Have you heard the story about the dead dog in a suitcase? A classic urban myth that probably ‘happened’ to someone you know of, the story has been adopted into Carl Grose’s musical adaptation of The Beggar’s Opera. Originally developed by Kneehigh and the Liverpool Everyman & Playhouse in 2014, this modern version opens with the murder of the “last good man”, Mayor Goodman, and his dog Toby, and thus begins the drama of the dead dog in a suitcase. The production is set in a world of “despicable deeds, corporate conspiracy and back-stabbing” as the programme forewarns us. The focus on the political corruption of this world brings this 18th century show right up to the present day and resonates eerily with the audience.
Dead Dog in a Suitcase (and Other Love Songs) is, as the title suggests, a musical, and the music regularly interspersed throughout the narrative is fitting and borrows from a range of genres; the songs serve to further the narrative and add something to the audience’s understanding of the characters. The music, composed by Charles Hazlewood, is performed live on stage and creates a music concert feel to the piece and allows for a repartee between the band and the actors; indeed some of the band take on roles as part of Mac’s gang and the actors themselves all play an instrument to contribute to the soundscape. In the same spirit of immersion, the set designed by Michael Vale is a fantastic and intricate scaffolding that the actors climb up and down and repurpose to suit the needs of the scene, all done underneath an ever present noose that hangs as a warning and reminder of our characters’ inevitable fate.
Finally, director Mike Shepherd highlights a parallel between the story of our antihero Macheath and that of Mr Punch (of Punch and Judy fame) through the use of puppetry, expertly led by Sarah Wright at this performance as chief puppeteer. From Punch, to dogs and crying babies, the puppets serve to remind the audience how ridiculous and pantomimic the actions of the real world characters can seem at times, forcing us to question who the real heroes and villains are in our society.
For instance, you certainly don’t believe that Macheath could be as bad as everyone says he is, despite watching him murder someone in the opening scenes. Dominic Marsh is sexy and alluring throughout and we are won over by his charm, just the same as poor Polly and Lucy and all the other girls he’s deceived. The Peachums follow a Macbeth style tragic trajectory as their corruption and greed gets the better of them and they sink further into depravity and anarchy, which is delicious to watch. Rina Fatania as Mrs Peachum is sinister and silly in equal measure – an incredibly disturbed and disturbing portrayal of a power-hungry manipulator. Stand out performance goes to Georgia Frost as the put-upon Filch, who acquires a series of increasingly severe injuries throughout Act One as the Peachum’s dogsbody. Frost also multi-roles a range of distinctly different characters that are integral to the plot, and provides some stunning vocals in her solo song.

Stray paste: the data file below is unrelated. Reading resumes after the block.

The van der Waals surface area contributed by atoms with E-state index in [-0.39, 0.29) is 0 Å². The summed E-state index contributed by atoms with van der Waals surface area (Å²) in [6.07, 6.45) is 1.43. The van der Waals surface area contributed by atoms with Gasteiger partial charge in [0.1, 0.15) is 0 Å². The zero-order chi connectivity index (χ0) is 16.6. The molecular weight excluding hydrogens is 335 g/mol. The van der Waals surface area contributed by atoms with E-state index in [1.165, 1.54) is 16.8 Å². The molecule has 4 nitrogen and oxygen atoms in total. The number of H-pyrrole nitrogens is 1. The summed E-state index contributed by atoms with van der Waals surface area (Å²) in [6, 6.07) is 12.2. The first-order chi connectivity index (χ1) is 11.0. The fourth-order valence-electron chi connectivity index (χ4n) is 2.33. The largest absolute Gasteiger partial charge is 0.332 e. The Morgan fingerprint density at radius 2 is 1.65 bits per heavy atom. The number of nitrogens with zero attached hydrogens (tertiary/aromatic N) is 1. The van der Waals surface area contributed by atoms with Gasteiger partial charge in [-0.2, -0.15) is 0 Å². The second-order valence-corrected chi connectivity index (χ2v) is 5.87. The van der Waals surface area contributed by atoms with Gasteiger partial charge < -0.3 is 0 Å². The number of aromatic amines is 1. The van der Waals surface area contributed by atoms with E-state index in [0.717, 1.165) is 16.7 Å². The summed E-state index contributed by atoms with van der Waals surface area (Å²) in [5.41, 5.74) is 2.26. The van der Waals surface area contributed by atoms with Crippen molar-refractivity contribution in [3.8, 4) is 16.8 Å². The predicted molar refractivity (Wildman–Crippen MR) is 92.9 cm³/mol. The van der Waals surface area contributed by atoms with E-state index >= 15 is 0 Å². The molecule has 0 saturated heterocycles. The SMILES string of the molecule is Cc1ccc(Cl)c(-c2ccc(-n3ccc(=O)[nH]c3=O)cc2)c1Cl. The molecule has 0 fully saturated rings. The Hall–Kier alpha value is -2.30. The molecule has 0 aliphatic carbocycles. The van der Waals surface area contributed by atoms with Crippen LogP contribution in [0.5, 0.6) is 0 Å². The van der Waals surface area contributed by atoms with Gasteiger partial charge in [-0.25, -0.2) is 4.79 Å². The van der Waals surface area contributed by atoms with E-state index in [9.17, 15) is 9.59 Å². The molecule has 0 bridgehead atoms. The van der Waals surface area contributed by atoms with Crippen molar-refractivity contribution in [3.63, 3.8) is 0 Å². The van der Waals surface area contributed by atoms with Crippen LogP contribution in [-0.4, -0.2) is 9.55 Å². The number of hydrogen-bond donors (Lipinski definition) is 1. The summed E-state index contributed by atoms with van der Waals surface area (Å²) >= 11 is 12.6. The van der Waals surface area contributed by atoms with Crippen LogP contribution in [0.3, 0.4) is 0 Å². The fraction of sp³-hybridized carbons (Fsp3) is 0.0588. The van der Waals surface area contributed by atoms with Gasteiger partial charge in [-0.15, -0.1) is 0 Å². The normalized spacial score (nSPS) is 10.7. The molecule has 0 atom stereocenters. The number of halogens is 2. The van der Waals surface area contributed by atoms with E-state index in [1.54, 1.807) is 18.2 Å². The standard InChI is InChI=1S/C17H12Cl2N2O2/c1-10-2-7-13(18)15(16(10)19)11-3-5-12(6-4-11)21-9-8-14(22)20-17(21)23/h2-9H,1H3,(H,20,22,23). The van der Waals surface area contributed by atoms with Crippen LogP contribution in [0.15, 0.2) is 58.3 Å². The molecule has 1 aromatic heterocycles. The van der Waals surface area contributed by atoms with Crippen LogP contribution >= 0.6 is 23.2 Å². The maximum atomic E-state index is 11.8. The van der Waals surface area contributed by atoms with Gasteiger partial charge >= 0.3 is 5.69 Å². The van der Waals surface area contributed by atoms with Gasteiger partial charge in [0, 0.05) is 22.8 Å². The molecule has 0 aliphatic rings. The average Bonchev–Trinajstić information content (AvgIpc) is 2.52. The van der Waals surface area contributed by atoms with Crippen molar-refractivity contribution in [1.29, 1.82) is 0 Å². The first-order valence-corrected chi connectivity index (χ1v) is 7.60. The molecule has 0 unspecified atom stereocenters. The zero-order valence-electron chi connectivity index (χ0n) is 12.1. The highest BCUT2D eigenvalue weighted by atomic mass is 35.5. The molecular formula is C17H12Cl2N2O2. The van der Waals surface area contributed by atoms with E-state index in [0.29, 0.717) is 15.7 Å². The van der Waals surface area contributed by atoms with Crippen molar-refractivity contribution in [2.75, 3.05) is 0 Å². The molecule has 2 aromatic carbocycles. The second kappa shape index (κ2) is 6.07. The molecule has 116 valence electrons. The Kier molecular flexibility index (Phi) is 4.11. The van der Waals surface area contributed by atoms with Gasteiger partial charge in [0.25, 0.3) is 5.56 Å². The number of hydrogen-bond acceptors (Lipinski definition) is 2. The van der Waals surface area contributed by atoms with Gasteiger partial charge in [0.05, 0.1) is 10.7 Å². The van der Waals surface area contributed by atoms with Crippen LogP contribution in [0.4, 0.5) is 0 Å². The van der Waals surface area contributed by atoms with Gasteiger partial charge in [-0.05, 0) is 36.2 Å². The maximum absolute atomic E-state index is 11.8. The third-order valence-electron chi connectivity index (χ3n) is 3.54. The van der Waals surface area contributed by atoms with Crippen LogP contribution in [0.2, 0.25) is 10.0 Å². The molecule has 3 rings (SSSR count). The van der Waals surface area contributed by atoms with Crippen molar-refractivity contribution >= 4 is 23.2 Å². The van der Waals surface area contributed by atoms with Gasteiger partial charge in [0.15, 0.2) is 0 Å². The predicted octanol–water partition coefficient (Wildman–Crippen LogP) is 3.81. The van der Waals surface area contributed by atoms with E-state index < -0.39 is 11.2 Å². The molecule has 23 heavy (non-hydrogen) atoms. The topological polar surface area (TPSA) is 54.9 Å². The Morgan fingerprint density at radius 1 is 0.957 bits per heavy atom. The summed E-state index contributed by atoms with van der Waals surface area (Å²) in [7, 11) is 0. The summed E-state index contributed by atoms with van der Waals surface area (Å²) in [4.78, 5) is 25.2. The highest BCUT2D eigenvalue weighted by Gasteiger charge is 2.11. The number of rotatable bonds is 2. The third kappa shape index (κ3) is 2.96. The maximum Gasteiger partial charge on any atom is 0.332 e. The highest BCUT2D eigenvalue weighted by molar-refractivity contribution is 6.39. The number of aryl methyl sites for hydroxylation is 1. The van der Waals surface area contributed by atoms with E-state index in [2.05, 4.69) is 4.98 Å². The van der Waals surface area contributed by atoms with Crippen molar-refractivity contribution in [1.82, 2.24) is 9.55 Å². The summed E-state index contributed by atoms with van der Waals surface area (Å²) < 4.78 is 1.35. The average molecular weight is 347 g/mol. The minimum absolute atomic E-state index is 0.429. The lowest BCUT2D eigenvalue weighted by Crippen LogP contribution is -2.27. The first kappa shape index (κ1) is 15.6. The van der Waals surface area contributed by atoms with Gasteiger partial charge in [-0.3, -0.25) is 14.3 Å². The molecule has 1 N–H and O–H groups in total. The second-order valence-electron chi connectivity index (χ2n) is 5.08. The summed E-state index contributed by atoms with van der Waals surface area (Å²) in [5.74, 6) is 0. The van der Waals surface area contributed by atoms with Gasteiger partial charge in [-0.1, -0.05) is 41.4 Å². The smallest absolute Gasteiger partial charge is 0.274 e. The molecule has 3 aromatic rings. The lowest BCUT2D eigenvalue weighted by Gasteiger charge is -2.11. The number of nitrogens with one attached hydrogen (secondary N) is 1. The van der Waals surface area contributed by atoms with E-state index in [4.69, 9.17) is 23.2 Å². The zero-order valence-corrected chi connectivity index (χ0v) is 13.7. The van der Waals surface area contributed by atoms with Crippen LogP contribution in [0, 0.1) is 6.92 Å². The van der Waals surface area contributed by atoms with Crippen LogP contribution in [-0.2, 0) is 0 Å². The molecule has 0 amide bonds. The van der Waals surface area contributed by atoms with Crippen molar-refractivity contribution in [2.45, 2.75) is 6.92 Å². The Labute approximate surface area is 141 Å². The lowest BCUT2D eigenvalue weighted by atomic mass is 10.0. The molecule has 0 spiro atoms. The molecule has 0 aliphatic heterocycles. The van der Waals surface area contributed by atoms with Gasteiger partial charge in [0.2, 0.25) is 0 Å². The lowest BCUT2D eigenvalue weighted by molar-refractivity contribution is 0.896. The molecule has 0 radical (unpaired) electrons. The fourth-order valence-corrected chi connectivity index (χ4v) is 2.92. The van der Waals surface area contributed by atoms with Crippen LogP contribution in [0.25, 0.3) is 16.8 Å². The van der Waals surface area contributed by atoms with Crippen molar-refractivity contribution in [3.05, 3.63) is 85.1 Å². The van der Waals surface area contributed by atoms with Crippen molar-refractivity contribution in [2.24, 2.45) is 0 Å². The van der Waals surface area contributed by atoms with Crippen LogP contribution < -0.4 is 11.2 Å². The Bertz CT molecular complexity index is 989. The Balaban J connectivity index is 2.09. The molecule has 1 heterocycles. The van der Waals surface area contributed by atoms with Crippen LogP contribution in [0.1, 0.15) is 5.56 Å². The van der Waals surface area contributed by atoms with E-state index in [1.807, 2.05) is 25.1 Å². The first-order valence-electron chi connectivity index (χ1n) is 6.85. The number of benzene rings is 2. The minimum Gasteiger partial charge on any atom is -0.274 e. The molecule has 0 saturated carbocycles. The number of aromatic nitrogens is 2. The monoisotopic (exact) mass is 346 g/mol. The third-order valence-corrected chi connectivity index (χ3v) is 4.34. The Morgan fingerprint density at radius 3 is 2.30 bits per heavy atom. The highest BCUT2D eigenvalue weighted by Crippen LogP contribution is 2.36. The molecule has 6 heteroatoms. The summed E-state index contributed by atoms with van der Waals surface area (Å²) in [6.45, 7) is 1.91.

In 1728, when John Gay premiered The Beggar’s Opera it shocked audiences for being about common people doing common things. Dead Dog in a Suitcase is shocking for other reasons – just when you think it’s all over, they pull a huge stunt that no one is expecting. But what is truly unnerving is how familiar it all seems. Kneehigh have created a show that beautifully showcases the shadowy underbelly of our society and you leave the theatre considering the same question that Macheath ponders; “what is the world coming to?”
Dead Dog in a Suitcase (and Other Love Songs) is touring the South of England until 13 July. For more information and tickets, visit the Kneehigh website.